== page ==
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Congratulations to Prof. Andrew Kellett on receiving an IRC Laureate Consolidator award for ENACT
October 10, 2022

Congratulations to Prof. Andrew Kellett, Dublin City University and SSPC Molecules III Funded Investigator on receiving an IRC Laureate Consolidator award for ENACT: Gene Editing with Nucleic Acid Click Chemistry to the value of €599,590. This research project seeks to develop a new type of gene technology that will be tested against cancer causing genes that are present in aggressive human cancers.

There is major interest in targeting the human genome for therapeutic, engineering, and knockout applications. State-of-the art gene editors employ a common group of enzymes called nucleases that cut DNA precisely. These enzymes have been exploited in breakthrough technologies including zinc finger nucleases (ZFNs), transcription activator-like effector nucleases (TALENs), and clustered regularly interspaced short palindromic repeats (CRISPR), with CRISPR/Cas-9 now considered the gold standard for gene editing.

The ENACT project seeks to develop a new type of gene technology that contains two components: an artificial chemical nuclease containing a reactive metal ion capable of damaging DNA, and targeting vectors called triplex forming oligonucleotides (TFOs) and peptide nucleic acids (PNAs) that can recognise specific cancer-causing genes. Therefore, under the guidance of the TFO or PNA probe, the artificial nuclease will sequence-specifically damage targeted genes of interest in human cancer cells. Two methods will be examined to generate the chemical nuclease-TFO hybrids and both involve a specific type of spring-loaded chemical reaction called ‘click chemistry’. A variety of metal ions—including copper and ruthenium—within the chemical nuclease component will be investigated, with each designed to interact with DNA in a unique way. A range of modifications will also be investigated to ensure the hybrid can survive in biological environments. The hybrid technology will be tested against cancer causing genes that are present in aggressive human cancers, including triple negative breast cancer and glioblastoma multiforme.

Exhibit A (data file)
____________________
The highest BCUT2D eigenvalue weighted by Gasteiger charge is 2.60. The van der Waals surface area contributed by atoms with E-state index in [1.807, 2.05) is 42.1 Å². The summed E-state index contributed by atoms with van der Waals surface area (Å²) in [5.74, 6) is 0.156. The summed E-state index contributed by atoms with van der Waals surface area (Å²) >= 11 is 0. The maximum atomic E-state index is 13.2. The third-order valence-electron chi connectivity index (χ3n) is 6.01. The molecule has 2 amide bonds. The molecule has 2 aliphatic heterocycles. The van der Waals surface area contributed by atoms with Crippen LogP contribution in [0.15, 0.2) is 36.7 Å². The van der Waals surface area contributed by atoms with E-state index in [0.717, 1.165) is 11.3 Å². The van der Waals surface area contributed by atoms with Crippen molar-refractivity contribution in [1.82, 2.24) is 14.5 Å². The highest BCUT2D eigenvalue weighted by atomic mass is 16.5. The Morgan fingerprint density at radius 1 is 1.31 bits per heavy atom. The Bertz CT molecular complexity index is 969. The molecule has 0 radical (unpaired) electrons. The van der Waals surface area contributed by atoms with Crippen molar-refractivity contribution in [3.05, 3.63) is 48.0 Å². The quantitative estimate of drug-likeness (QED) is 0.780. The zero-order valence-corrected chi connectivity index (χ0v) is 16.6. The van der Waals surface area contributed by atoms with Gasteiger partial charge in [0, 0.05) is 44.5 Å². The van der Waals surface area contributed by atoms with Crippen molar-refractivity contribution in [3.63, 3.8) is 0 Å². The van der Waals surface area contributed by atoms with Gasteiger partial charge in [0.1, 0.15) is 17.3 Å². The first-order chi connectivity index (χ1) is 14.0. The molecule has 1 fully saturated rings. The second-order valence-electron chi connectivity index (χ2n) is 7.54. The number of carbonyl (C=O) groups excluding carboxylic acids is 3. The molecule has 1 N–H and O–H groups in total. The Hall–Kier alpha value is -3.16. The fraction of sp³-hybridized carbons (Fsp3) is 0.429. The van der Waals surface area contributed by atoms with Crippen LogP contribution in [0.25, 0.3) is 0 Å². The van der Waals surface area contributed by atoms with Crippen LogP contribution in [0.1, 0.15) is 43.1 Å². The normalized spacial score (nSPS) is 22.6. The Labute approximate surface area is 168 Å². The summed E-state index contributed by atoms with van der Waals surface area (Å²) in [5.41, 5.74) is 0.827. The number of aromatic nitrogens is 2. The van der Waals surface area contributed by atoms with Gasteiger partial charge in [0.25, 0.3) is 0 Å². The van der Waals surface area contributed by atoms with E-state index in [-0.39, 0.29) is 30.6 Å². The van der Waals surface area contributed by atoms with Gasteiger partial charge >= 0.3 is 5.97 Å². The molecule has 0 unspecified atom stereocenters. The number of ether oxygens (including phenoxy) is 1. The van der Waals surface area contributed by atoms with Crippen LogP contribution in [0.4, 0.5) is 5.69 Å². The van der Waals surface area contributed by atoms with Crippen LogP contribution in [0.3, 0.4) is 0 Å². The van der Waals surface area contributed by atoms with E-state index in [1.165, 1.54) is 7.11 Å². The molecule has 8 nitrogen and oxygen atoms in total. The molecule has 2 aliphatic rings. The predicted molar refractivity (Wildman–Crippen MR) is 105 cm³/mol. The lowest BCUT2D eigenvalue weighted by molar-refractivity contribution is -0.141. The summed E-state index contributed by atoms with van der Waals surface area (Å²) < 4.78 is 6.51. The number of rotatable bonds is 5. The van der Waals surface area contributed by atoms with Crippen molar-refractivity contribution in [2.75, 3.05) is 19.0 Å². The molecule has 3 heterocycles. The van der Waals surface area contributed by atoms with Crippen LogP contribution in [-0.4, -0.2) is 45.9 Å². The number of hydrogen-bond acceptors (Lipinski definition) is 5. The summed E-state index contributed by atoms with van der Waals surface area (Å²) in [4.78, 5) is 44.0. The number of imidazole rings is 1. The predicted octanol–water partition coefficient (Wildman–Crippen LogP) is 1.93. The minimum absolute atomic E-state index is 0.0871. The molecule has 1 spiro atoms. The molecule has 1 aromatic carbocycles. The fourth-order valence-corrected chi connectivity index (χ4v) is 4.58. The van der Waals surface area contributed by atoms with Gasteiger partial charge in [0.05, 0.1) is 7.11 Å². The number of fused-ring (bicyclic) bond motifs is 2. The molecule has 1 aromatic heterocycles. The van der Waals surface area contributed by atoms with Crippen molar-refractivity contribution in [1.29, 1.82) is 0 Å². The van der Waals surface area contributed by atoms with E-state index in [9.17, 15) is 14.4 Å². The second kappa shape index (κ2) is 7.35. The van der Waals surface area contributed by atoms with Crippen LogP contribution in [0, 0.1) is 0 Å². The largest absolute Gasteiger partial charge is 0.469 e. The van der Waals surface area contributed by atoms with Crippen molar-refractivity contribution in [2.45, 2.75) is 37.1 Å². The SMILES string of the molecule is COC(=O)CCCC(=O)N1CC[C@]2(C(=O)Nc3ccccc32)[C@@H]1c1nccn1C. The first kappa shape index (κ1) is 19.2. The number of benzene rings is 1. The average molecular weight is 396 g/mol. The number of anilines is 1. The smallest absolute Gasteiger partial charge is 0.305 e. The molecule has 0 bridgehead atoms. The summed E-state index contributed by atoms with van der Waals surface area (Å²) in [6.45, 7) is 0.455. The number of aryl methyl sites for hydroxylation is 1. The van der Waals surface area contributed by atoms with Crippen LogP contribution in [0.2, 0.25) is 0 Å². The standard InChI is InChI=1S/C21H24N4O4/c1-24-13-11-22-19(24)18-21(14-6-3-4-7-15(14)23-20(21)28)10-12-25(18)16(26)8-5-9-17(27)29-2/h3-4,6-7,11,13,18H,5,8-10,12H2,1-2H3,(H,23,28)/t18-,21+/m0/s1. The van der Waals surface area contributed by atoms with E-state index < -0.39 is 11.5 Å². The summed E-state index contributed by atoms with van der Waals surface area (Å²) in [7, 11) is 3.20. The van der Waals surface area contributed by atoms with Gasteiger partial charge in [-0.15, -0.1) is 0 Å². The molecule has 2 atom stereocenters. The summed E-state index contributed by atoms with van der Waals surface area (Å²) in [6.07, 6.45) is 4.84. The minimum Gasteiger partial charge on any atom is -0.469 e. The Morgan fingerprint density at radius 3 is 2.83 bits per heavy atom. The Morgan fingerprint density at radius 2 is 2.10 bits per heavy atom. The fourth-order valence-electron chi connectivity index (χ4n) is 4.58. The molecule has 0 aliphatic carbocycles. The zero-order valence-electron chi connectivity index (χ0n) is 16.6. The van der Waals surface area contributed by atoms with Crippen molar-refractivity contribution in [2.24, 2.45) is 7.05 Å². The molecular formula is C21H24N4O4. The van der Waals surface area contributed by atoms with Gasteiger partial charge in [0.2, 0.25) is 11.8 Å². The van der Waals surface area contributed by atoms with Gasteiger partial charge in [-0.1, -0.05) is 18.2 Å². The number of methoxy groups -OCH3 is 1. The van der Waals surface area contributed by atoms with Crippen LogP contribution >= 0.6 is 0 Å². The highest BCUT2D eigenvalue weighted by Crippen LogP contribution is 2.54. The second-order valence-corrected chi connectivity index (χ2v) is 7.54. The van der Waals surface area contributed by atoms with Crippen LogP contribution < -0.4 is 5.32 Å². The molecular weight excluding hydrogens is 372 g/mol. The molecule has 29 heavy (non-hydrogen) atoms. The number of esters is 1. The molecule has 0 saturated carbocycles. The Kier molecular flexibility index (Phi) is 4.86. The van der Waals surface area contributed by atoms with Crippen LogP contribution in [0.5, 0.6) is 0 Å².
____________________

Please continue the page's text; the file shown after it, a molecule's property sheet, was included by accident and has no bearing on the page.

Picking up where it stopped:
The aim of the Consolidator Laureate Award is to enable excellent mid-career researchers with an established track record to consolidate their own research programme or team. Funding IS awarded solely on the basis of excellence, assessed through a rigorous and independent international peer-review process. Funding will enable awardees to enhance their track record and international competitiveness.

See full list of awardees here

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